Cass Review on gender transitioning revealed the harmful impact it is having on minors

Levi MinderhoudCanadian governments like to pride themselves on their commitment to evidence-based policies. From COVID-19 restrictions to climate policy and everything in between, evidence is king.

But there is one policy area in which evidence is conspicuously absent: medical gender transitioning for minors.

This lack of evidence was spectacularly brought to light in the UK’s recent Cass Review. Dr. Hilary Cass, a respected pediatrician, was appointed the chair of the independent review of Gender Identity Development Service (GIDS) for children and young people. The Review was spurred by widespread controversy over GIDS’ eagerness to prescribe puberty blockers and cross-sex hormones to minors to alleviate their gender dysphoria. Its findings and recommendations are striking.

The Review highlights how the UK’s gender identity services went about their work with an utter disregard for the scientific method and medical caution. The Gender Identity Development Service (GIDS) was established in 1989 and, for several decades, saw very few patients. Most were pre-pubescent boys with acute gender dysphoria.

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GIDS usually provided counselling, not medical treatments. In 2011, following a novel approach to treating gender dysphoria pioneered in the Netherlands, GIDS decided to begin prescribing puberty blockers to children as a part of a research program. Essentially, the Gender Identity Development Service didn’t know whether prescribing puberty blockers to try to give children time to explore their gender identity would be better than just counselling, so they decided to do the rational thing to find out: start a medical trial.

However, they never finished this early intervention study. In fact, GIDS didn’t even collect the data they were supposed to. Instead, they ploughed ahead with prescribing puberty blockers and then cross-sex hormones to more and more children and adolescents without ever actually learning whether this was in their young patients’ best interest. In essence, they expanded what began as a medical trial in a research setting to thousands of children without looking back to see whether the treatment was working.

When this came to light, the National Health Service commissioned Dr. Hilary Cass to review the entire model of gender care in the UK. GIDS dug through its patient consultation notes and follow-up with patients to find the data needed to evaluate the Service’s medical transitioning program. When the results were finally published in 2021, they found that “there were no statistically significant changes reviewed in gender dysphoria or mental health outcome measures whilst on puberty blockers.”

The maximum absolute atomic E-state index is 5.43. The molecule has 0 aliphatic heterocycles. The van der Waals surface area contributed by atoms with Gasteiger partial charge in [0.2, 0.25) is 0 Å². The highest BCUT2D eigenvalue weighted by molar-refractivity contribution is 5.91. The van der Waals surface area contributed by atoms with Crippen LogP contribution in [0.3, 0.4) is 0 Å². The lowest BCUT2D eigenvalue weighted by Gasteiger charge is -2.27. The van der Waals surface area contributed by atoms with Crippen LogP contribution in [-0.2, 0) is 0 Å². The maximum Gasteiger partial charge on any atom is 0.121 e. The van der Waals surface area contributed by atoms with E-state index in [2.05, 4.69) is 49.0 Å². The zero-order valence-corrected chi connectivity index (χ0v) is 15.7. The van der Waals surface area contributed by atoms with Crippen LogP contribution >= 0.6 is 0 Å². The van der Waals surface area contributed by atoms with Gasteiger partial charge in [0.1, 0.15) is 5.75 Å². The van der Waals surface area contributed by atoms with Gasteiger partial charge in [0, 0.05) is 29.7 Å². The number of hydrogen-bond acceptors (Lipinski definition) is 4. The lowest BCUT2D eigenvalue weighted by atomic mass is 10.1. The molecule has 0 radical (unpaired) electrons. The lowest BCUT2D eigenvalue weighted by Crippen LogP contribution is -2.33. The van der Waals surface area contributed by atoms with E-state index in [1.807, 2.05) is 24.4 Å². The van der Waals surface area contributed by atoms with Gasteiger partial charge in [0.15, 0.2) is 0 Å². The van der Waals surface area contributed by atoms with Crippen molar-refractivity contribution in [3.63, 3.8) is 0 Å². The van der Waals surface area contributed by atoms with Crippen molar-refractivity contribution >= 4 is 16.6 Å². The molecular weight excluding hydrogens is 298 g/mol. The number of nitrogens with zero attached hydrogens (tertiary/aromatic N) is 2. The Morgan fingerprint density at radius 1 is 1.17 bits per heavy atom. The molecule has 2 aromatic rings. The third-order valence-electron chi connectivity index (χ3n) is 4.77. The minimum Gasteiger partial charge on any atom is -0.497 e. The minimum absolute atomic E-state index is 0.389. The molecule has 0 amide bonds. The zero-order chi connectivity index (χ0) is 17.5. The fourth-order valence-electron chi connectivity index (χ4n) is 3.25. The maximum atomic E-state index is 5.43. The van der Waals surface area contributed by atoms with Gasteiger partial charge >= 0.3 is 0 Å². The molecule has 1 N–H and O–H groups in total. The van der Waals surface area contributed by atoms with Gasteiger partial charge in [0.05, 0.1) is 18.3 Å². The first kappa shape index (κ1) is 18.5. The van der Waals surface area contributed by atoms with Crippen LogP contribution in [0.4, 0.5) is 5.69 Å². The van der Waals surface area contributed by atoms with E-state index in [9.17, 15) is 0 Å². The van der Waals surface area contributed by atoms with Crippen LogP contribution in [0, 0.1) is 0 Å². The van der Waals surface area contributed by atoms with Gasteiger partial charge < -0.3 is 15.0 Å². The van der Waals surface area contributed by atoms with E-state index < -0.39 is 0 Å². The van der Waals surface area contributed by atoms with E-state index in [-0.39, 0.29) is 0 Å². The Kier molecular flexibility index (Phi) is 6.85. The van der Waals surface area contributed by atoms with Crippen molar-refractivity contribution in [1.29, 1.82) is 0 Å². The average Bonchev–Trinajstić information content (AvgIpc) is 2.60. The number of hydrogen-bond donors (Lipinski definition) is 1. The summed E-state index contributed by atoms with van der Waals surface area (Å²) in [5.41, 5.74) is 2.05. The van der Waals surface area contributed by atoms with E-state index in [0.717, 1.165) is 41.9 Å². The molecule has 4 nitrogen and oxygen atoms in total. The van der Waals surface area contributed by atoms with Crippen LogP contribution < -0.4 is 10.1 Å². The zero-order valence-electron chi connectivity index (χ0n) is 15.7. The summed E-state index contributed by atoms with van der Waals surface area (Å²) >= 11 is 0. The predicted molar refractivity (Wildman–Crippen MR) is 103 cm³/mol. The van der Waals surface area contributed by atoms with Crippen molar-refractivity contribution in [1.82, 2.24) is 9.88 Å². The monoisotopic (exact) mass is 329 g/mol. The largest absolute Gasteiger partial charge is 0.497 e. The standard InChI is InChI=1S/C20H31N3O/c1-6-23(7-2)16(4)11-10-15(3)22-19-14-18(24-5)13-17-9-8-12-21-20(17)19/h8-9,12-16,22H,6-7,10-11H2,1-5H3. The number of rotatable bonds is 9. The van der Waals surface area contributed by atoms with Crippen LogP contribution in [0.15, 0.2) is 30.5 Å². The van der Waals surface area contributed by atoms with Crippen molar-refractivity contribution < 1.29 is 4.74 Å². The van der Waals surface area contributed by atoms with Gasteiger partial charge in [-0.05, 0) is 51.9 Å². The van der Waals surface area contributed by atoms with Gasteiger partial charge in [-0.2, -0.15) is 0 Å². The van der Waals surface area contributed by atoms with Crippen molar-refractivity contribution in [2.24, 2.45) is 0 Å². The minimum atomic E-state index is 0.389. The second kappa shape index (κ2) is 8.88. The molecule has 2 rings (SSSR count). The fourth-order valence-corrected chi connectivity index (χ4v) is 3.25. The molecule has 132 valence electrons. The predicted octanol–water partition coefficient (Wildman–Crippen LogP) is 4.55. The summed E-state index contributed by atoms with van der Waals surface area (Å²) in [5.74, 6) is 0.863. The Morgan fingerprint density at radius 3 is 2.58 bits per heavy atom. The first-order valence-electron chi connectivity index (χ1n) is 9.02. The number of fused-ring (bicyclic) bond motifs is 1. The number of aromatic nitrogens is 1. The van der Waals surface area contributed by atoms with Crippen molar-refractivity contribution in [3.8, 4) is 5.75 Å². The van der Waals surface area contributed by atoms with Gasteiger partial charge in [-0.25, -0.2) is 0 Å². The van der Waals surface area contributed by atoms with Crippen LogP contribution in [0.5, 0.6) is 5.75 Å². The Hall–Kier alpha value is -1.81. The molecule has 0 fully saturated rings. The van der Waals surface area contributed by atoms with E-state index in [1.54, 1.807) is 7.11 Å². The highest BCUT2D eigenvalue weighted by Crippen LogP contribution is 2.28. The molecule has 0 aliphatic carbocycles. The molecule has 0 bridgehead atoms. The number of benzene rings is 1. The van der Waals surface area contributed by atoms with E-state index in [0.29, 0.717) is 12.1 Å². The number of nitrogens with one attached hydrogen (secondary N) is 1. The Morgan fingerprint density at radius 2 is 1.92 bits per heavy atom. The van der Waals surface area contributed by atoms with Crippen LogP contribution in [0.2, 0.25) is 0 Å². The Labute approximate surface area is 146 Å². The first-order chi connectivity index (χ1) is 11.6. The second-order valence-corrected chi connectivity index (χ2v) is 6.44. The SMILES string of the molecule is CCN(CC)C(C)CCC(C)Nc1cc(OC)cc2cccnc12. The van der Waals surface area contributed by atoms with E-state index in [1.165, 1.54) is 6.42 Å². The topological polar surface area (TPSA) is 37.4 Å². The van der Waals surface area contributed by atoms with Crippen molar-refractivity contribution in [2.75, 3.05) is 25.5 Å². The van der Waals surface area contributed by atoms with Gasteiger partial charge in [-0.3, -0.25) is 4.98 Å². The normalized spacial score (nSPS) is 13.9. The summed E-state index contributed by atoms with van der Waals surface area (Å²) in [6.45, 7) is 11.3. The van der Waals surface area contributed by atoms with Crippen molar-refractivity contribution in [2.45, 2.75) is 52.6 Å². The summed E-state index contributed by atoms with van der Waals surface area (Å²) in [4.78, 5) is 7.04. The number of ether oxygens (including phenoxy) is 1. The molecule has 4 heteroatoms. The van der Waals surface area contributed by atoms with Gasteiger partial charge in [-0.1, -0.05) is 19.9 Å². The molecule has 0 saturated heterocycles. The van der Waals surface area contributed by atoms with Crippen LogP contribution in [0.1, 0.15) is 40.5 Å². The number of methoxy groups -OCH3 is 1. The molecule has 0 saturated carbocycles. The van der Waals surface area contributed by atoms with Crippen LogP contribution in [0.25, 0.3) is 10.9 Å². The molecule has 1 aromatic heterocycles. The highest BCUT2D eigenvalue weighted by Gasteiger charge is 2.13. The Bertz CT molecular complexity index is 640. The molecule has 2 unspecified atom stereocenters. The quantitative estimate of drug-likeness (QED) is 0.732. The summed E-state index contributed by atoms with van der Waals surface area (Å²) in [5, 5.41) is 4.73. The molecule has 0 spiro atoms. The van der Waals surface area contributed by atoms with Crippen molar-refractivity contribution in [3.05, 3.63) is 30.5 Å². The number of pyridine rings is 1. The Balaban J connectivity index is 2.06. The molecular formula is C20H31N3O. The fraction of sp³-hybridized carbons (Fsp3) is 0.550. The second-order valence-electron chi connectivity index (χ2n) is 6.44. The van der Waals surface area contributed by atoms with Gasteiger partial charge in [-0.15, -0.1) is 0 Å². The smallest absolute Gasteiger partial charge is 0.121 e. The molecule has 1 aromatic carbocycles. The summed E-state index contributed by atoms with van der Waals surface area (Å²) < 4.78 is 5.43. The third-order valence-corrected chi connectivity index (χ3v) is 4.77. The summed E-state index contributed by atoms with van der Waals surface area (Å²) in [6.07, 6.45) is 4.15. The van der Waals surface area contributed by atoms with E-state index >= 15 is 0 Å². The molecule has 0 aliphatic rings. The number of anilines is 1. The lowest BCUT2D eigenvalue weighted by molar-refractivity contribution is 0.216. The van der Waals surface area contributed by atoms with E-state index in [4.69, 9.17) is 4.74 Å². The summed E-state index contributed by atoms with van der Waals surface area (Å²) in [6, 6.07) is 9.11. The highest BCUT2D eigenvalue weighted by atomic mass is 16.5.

But the Cass Review didn’t just want to see how children had fared under the care of GIDS. Cass commissioned six independent systematic reviews of all available evidence around the world of medical transitioning for minors to see if medical transitioning could ever reliably improve health and well-being. Systematic reviews are the highest quality academic evidence available because they collect all the studies done on an issue and combine, compare, and analyze their results. This allows researchers to learn from other time periods, other places, and other methods of study.

These systematic reviews all reached the same conclusion: there is no high-quality evidence to support medical transitioning for minors. To quote directly from the Cass Review, here is a sampling of the conclusions reached in the University of York’s systematic reviews:

  • “there is insufficient and/or inconsistent evidence about the effects of puberty suppression on psychological or psychosocial health” (p. 176);
  • “[there is] no evidence that puberty blockers improve body image or dysphoria, and very limited evidence for positive mental health outcomes” (p. 179); and
  • “the evidence for the indicated uses of puberty blockers and masculinising/feminising hormones in adolescents are unproven and benefits/harms are unknown” (p. 194).

As a result, the overview of the Review’s key findings states that “for most young people, a medical pathway will not be the best way to manage their gender-related distress.” Puberty blockers and cross-sex hormones should not be offered to minors under the age of 16. Even for adolescents over age 16, the Review recommends “extreme caution.”

Simply put, medical transitioning is generally the wrong treatment for gender dysphoria in minors. One Canadian province – Alberta – has recognized this fact and pledged to greatly limit medical transitioning for minors.

Will other Canadian provinces finally examine the evidence and follow suit?

Levi Minderhoud is a policy analyst for the Association for Reformed Political Action (ARPA) Canada.

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